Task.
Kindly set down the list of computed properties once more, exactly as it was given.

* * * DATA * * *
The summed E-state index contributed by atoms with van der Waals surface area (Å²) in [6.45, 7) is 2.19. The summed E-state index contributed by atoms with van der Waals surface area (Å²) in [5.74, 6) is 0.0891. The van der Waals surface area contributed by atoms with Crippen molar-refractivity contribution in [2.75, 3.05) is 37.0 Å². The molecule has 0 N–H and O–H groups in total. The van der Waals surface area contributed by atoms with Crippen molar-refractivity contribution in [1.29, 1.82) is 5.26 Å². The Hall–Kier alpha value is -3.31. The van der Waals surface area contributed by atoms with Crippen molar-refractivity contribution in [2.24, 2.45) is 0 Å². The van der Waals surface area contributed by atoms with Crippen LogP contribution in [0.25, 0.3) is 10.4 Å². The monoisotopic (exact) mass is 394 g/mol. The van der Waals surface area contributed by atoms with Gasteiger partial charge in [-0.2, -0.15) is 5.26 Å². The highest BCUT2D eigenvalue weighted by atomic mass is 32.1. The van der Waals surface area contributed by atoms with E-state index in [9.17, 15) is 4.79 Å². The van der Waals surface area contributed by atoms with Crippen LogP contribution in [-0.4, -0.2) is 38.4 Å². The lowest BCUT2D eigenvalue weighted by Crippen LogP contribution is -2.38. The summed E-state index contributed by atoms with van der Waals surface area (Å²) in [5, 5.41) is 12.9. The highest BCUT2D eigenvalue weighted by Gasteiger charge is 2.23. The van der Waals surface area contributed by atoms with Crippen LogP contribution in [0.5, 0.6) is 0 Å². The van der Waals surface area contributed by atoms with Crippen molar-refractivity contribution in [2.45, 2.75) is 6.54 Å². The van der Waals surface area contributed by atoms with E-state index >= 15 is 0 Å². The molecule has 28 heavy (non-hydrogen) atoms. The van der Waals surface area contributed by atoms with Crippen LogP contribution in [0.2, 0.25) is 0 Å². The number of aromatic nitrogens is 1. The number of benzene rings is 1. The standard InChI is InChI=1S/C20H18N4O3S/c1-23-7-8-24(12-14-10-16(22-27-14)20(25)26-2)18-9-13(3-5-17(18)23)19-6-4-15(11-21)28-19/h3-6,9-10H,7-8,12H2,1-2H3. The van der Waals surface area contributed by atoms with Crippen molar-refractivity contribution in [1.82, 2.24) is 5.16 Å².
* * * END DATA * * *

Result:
The summed E-state index contributed by atoms with van der Waals surface area (Å²) in [6.45, 7) is 2.19. The summed E-state index contributed by atoms with van der Waals surface area (Å²) in [5.74, 6) is 0.0891. The van der Waals surface area contributed by atoms with Crippen molar-refractivity contribution in [2.75, 3.05) is 37.0 Å². The molecule has 0 N–H and O–H groups in total. The van der Waals surface area contributed by atoms with Crippen molar-refractivity contribution in [1.29, 1.82) is 5.26 Å². The Hall–Kier alpha value is -3.31. The van der Waals surface area contributed by atoms with Crippen molar-refractivity contribution in [2.24, 2.45) is 0 Å². The van der Waals surface area contributed by atoms with Crippen LogP contribution in [0.25, 0.3) is 10.4 Å². The monoisotopic (exact) mass is 394 g/mol. The van der Waals surface area contributed by atoms with Gasteiger partial charge in [-0.2, -0.15) is 5.26 Å². The highest BCUT2D eigenvalue weighted by atomic mass is 32.1. The van der Waals surface area contributed by atoms with E-state index in [9.17, 15) is 4.79 Å². The van der Waals surface area contributed by atoms with Crippen LogP contribution in [-0.4, -0.2) is 38.4 Å². The lowest BCUT2D eigenvalue weighted by Crippen LogP contribution is -2.38. The summed E-state index contributed by atoms with van der Waals surface area (Å²) in [5, 5.41) is 12.9. The highest BCUT2D eigenvalue weighted by Gasteiger charge is 2.23. The van der Waals surface area contributed by atoms with Crippen LogP contribution in [0.5, 0.6) is 0 Å². The van der Waals surface area contributed by atoms with Crippen molar-refractivity contribution in [2.45, 2.75) is 6.54 Å². The van der Waals surface area contributed by atoms with E-state index >= 15 is 0 Å². The molecule has 28 heavy (non-hydrogen) atoms. The van der Waals surface area contributed by atoms with Crippen LogP contribution in [0.2, 0.25) is 0 Å². The number of aromatic nitrogens is 1. The number of benzene rings is 1. The standard InChI is InChI=1S/C20H18N4O3S/c1-23-7-8-24(12-14-10-16(22-27-14)20(25)26-2)18-9-13(3-5-17(18)23)19-6-4-15(11-21)28-19/h3-6,9-10H,7-8,12H2,1-2H3. The van der Waals surface area contributed by atoms with Crippen molar-refractivity contribution in [1.82, 2.24) is 5.16 Å².